Good news for the fans of “Les Miserables”: Producer Cameron Mackintosh is presenting a perfectly splendid and newly envisioned production in celebration of the musical’s 25th anniversary. A national tour has begun with the American premiere at the Paper Mill Playhouse. Purists should not panic at the idea of the widely adored musical being newly envisioned. Just don’t expect to see the famous/familiar story unfold on a turntable. I’m not inferring that any serious tampering has been done to what has become a classic of modern musical theater. Some judicious cutting has evidently taken place over the years as the original production clocked in at three hours and 15 minutes. The Broadway revival ran exactly three hours, and the current production runs two hours and 45 minutes.
If it was a little startling to see this musical revived on Broadway in 2006 only three and one half years after the original production had closed after amassing a total of 6,680 performances, it isn’t as startling to report that it has a striking new look. For starters there are the extraordinary scenic and image designs created by Matt Kinley that are inspired by the paintings of Victor Hugo — yes he who wrote the book. Hugo was, indeed, a talented visual artist who chose to keep his paintings from public view lest they draw attention away from his literary works.
Undoubtedly you will be awed by the display of scenic designs, slides, and moving projections, all of which suggest Hugo’s technique using charcoal, ink, and soot, even coffee. Kinley has honored the mostly lost work of Hugo with his dark and moody, mostly colorless, designs that evoke Paris’s darkest streets, the factories, smoke stacks, even its foreboding sewers. These are enhanced by Paule Constable’s atmospheric lighting. But this is not a case of leaving a show whistling the scenery. Although this is a touring production, nothing about it looks on-the-cheap, especially the physical production, including the obligatory blockade. The costume designs by Andreane Neofitour, particularly for the wedding feast, are an eyeful.
This hugely successful musical adaptation of Hugo’s sprawling 1862 novel is evidently saying/singing something to a lot of people. Be assured that this darkly vivid 19th century operatically essayed dramatic tableau framed by the student rebellion of 1832 in post-Revolution France, courtesy of composers Alain Boubil and Claude-Michel Schonberg (with additional material by James Fenton) remains, to the best of my memory, just as convoluted and complexly constructed as ever.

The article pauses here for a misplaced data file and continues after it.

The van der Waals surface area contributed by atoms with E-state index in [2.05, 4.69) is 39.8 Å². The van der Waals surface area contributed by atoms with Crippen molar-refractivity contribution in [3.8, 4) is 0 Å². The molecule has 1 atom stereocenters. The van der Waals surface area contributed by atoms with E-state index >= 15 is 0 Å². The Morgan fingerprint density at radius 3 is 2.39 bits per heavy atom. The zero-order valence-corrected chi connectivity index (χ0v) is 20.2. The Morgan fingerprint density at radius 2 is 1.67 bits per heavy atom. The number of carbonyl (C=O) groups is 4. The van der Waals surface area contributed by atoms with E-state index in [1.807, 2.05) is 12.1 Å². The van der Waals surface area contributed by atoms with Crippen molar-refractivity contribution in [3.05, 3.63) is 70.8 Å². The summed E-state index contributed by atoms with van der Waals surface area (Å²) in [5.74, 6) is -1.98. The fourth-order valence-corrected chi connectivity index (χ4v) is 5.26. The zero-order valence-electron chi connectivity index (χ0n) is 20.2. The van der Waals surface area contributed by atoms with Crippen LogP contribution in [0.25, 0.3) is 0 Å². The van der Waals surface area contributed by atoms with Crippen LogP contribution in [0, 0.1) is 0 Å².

The most gratifying news is that African-American Lawrence Clayton is giving a dramatically convincing and vocally impressive performance as the fugitive Frenchman Jean Valjean. The husky Clayton has a vocal range that decisively spans the octaves of “Bring Him Home” and empowers his defining aria “Who Am I.” Andrew Varela is not about to even insinuate he has a heart as the paranoid mission-obsessed police inspector Javert. Varela is a veteran of the original Broadway engagement of “Les Mis” and played a variety of roles toward the end of the engagement. His familiarity with the material doesn’t keep him from giving an excitingly individualized edge to the character.
The supporting cast is unquestionably up to the demands of the often angst-driven arias. It is easy to see how the public continues to respond to the impassioned tenacity of the music as well as to the unsettling turbulence of the times. No matter how familiar the score is to you, it is hard to resist the rousing anthem “Do You Hear the People Sing,” the romantic declaration “A Heart Full of Love,” as expressed by Cosette (Jenny Latimer), Marius (Jon Fletcher, who replaced the ailing Scott Brown on opening night) and Eponine (Chasten Harmon), and the stimulating “One Day More” as sung by the company at the end of Act I.
It isn’t just his head of blonde curls that makes Jeremy Hays stand out as the feisty and formidable Enjoiras, the leader of the workers’ and students’ uprising. The ill-fated Fantine is played by Betsy Morgan who conveys the inherent poignancy of the role especially in the heartbreaking aria “I Dreamed a Dream.”
That “Les Miserables,” under the laudable co-direction of Laurence Connor and James Powell, manages to both wallow in and swallow up its melodramatic excesses without making the audience cringe is quite remarkable. And that we are emotionally moved by it is even more remarkable. Parody only rears its grotesque shape in the form of Thenardier (Michael Kostroff) and Madame Thenardier (Shawna M. Hamic) as the terrifyingly mercenary innkeeper and his wife. But we are also grateful for their comedic restraint. Would that the 14 musicians in the pit under the direction of Peter White use a little more restraint as they often overpower the singers. But perhaps this is the fault of the sound engineer.
The path and moral transformation of ex-convict Jean Valjean as he is relentlessly pursued over the years by his nemesis, Javert, all the while protecting and bringing hope to those he loves, is fraught with despair and danger. But through all of “Les Miserables,” we see the virtue of Valjean’s irrepressible need for redemption and his unwavering resolve to live a better life.
There is no denying that “Les Miserables” has become a permanent fixture in musical theater in the same way that “Carmen” and “La Boheme” are in the world of opera. And as this revival assures us, it is able to make the rounds even without a turntable.
“Les Miserables,” through Thursday, December 30, Paper Mill Playhouse, 3 Brookside Drive, Millburn. $25 to $92. 973-376-4343.